To evaluate the physical and rheological properties of rejuvenated styrene-butadiene-styrene-modified asphalt (SBSMA) binders designed for rapid in-place pavement recycling, an aged SBSMA binder was rejuvenated with three rejuvenators (i.e., Types I, II, and III) in different dosages. The physical properties of rejuvenated SBSMA were obtained to determine the optimal type and dosage of rejuvenators for the first and second rejuvenation. Performance grade (PG) tests, multiple stress creep recovery (MSCR) tests, and linear amplitude sweep (LAS) tests were conducted to measure the rheological properties using the dynamic shear rheometer (DSR) and bending beam rheometer (BBR). The results exhibited that the rejuvenators could soften the multiple aged binder and enhance its high- and low-temperature performance. The rejuvenation effect of rejuvenator Type I with the optimal dosage of 6∼8% was the most appropriate for the first rejuvenation. The optimal dosage of the second rejuvenation was 10∼12%. The addition of rejuvenators decreased the rutting factor , creep stiffness (S), delta TcTc) parameter, recovery response (R), and yield stress of rejuvenated SBSMA. On the other hand, an increase in the rate of relaxation (m-value), nonrecoverable creep compliance (Jnr), and yield strain of rejuvenated SBSMA was recorded. Overall, the study findings indicated an improvement in the elastic properties of rejuvenated SBSMA, which contributes to improving the rutting, thermal, and fatigue cracking resistance of asphalt binder and ultimately the response of asphalt pavements.

1. Introduction

Asphalt binder, which is a by-product of petroleum, is an essential material used in the construction of flexible pavements [1]. Styrene-butadiene-styrene (SBS) polymer, which is an elastomer thermoplastic polymer, is widely used as an asphalt binder modifier to enhance the high- and low-temperature performance of asphalt mixtures [2]. However, aging and degradation of the SBS-modified asphalt (SBSMA) binders under the actions of oxygen, sunlight, rainfall, and vehicle loading can detrimentally deteriorate the performance of asphalt mixtures and eventually lead to pavement failures [3, 4]. The aging phenomenon usually encompasses some internal changes in the chemical composition of the asphalt binder that ultimately leads to changes in the overall structural integrity of the asphalt mixture. For instance, because of the oxidation of the naphthalene aromatics and the polar aromatics, the ratio of asphaltene to maltene of aged SBSMA tends to increase [5]. The aged asphalt binder usually turns into a gel-type asphalt binder that exhibits low ductility, high stiffness, and high thixotropy [6]. The aging of SBS-modified asphalt binder is a combination of asphalt phase oxidation and polymer phase degradation [7]. The chain scission reaction at polybutadiene (PB) segments plays a primary role in the thermooxidative degradation of SBS polymer [8]. The PB segments containing the unsaturated double carbon bonds (C=C) are easy targets to oxygen and degrade rapidly into smaller polymer chains under the effect of heat and ultraviolet light (UV) [9, 10]. Because of increased modulus due to oxidation and low SBS modification, asphalt mixtures also tend to be brittle with a high propensity to thermal and fatigue cracking [11, 12].

Asphalt mixtures are self-healing materials. In other words, under certain energy conditions, the microcracks can be self-repaired [13]. To enhance (and expedite) this self-repairing process, rejuvenators are often added to aged asphalt binders to soften them and make the rejuvenated asphalt binders more fluid so as to be able to infiltrate into and fill up the cracks [14]. Rapid in-place pavement recycling is a preventive maintenance technology based on spraying the rejuvenator onto the aged pavement surface to seal off the cracks and soften the asphalt binder. Compared with other asphalt pavement recycling technologies, Liu [15] asserts that rapid in-place pavement recycling technology is quick, time-efficient, and the most economical and effective solution for asphalt pavement preservation.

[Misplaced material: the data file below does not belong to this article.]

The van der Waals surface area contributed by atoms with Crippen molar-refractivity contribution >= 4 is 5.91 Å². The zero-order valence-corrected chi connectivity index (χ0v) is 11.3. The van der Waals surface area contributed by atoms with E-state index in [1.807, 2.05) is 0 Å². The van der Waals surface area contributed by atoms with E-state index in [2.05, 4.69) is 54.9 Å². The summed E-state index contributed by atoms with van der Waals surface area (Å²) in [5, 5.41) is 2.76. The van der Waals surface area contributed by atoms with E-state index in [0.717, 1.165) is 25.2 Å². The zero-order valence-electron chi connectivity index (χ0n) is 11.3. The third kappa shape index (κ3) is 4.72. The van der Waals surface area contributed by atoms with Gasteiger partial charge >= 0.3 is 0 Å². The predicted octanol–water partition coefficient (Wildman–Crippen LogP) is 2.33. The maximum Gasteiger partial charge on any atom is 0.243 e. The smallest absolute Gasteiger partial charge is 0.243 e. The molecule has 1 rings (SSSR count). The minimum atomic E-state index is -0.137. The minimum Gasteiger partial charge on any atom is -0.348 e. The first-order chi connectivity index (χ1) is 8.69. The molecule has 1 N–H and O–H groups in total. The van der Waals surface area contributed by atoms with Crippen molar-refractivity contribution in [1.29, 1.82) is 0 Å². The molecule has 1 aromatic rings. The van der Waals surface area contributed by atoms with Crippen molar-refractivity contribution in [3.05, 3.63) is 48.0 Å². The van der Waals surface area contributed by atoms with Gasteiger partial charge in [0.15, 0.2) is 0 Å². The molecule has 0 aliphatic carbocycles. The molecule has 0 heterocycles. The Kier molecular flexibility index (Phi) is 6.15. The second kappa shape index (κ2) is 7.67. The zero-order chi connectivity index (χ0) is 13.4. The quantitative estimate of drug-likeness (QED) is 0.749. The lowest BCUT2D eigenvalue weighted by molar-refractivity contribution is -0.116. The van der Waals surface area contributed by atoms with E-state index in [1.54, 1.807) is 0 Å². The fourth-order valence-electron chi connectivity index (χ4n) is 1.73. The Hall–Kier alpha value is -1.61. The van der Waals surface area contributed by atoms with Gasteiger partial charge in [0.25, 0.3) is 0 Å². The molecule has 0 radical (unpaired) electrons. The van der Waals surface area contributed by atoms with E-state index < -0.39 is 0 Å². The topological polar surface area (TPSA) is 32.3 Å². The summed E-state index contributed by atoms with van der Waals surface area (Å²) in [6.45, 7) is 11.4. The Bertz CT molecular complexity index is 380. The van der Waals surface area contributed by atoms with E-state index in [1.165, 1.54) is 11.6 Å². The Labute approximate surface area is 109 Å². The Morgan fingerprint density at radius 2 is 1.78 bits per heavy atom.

As reported in the literature, rejuvenators have the potential to recover and enhance the material properties and mechanical performances of aged SBSMA [16]. However, having and/or injecting an optimum amount of rejuvenator is one of the key aspects of achieving the desired material properties and enhanced performance characteristics [17]. Balanced rejuvenating design based on multicriteria evaluation has been used by many researchers to optimize the rutting, cracking, and fatigue performances of asphalt binders [18, 19]. Koudelka et al. [20] used two rheological parameters: the Glower-Rowe (G-R) parameter obtained from the dynamic shear rheometer (DSR) tests and the delta TcTc) obtained from the bending beam rheometer (BBR) tests to determine the optimum dosages of recycling agents. Elkashef et al. [21] found that the extent of rejuvenation/regeneration of the soybean-derived rejuvenator was more pronounced for the stiffer binders. Shen et al. [22] investigated the changes in molecular weights of crumb rubber-modified asphalt binders both after aging and after rejuvenation. The addition of rejuvenator was found to have reduced the macromolecular substances and increased the micromolecular substances of aged asphalt binders. Zaumanis et al. [23] proved that the recycled asphalt mixtures with six rejuvenators could ensure excellent rutting and cracking resistances while providing longer fatigue life. Cui et al. [24] found that the rejuvenator can alleviate the self-aggregation of asphaltenes but cannot completely restore the colloidal structure of the aged asphalt binders by the means of molecular dynamics (MD) simulations. The rejuvenator/recycling agent could deagglomerate the oxidized asphaltenes, which led to a concurrent increase in the crossover modulus and crossover frequency of aged binder [25]. Xu et al. [26] studied the rejuvenator diffusion behavior and thermodynamic properties of asphalt binder using all-atom MD simulations.